Combined effects of climate, predation, and density dependence on Greater and Lesser Scaup population dynamics

Ecological Applications
By: , and 

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Abstract

An understanding of species relationships is critical in the management and conservation of populations facing climate change, yet few studies address how climate alters species interactions and other population drivers. We use a long-term, broad-scale data set of relative abundance to examine the influence of climate, predators, and density dependence on the population dynamics of declining scaup (Aythya) species within the core of their breeding range. The state-space modeling approach we use applies to a wide range of wildlife species, especially populations monitored over broad spatiotemporal extents. Using this approach, we found that immediate snow cover extent in the preceding winter and spring had the strongest effects, with increases in mean snow cover extent having a positive effect on the local surveyed abundance of scaup. The direct effects of mesopredator abundance on scaup population dynamics were weaker, but the results still indicated a potential interactive process between climate and food web dynamics (mesopredators, alternative prey, and scaup). By considering climate variables and other potential effects on population dynamics, and using a rigorous estimation framework, we provide insight into complex ecological processes for guiding conservation and policy actions aimed at mitigating and reversing the decline of scaup.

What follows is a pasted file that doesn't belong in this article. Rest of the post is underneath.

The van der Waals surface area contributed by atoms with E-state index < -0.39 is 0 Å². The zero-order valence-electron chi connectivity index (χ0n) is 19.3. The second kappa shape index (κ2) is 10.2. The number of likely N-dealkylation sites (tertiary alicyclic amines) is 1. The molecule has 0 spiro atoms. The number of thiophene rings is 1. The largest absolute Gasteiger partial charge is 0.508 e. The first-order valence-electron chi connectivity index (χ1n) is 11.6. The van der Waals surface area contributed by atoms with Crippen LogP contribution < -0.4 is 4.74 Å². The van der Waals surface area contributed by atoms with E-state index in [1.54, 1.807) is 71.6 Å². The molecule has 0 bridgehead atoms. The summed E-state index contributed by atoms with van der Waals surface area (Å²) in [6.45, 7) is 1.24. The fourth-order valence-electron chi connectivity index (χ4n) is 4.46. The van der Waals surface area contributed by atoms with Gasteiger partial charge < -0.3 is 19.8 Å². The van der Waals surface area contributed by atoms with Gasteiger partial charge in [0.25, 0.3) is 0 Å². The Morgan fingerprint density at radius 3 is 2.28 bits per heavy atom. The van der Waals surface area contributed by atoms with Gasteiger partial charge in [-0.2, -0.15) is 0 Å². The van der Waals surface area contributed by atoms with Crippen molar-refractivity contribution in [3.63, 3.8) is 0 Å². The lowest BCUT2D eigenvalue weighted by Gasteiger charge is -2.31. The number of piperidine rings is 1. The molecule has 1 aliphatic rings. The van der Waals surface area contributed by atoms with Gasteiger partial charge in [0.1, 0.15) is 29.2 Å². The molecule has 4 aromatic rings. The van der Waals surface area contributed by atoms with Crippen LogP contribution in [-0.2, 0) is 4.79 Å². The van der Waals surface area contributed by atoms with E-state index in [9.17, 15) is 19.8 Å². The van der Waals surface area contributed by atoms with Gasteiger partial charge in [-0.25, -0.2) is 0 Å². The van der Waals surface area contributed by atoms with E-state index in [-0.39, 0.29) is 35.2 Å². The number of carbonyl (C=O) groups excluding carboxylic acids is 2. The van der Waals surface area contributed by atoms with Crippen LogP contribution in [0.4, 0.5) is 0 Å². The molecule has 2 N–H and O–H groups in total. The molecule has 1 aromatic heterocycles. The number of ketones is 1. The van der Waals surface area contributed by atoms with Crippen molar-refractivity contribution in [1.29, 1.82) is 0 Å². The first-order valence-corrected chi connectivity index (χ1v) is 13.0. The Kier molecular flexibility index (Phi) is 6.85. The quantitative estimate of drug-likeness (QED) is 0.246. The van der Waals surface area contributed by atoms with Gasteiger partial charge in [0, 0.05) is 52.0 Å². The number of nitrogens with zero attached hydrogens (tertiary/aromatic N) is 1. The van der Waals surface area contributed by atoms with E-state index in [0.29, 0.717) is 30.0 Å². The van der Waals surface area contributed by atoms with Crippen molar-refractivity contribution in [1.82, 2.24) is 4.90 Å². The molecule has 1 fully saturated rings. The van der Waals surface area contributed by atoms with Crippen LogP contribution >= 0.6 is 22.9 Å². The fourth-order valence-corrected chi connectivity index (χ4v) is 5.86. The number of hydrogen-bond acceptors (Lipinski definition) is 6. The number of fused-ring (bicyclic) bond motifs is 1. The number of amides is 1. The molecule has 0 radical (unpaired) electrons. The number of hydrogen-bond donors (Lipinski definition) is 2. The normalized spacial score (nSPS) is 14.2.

Additional publication details

Publication type Article
Publication Subtype Journal Article
Title Combined effects of climate, predation, and density dependence on Greater and Lesser Scaup population dynamics
Series title Ecological Applications
DOI 10.1890/14-0582.1
Volume 25
Issue 6
Year Published 2015
Language English
Publisher Ecological Society of America
Contributing office(s) Coop Res Unit Seattle
Description 12 p.
First page 1606
Last page 1617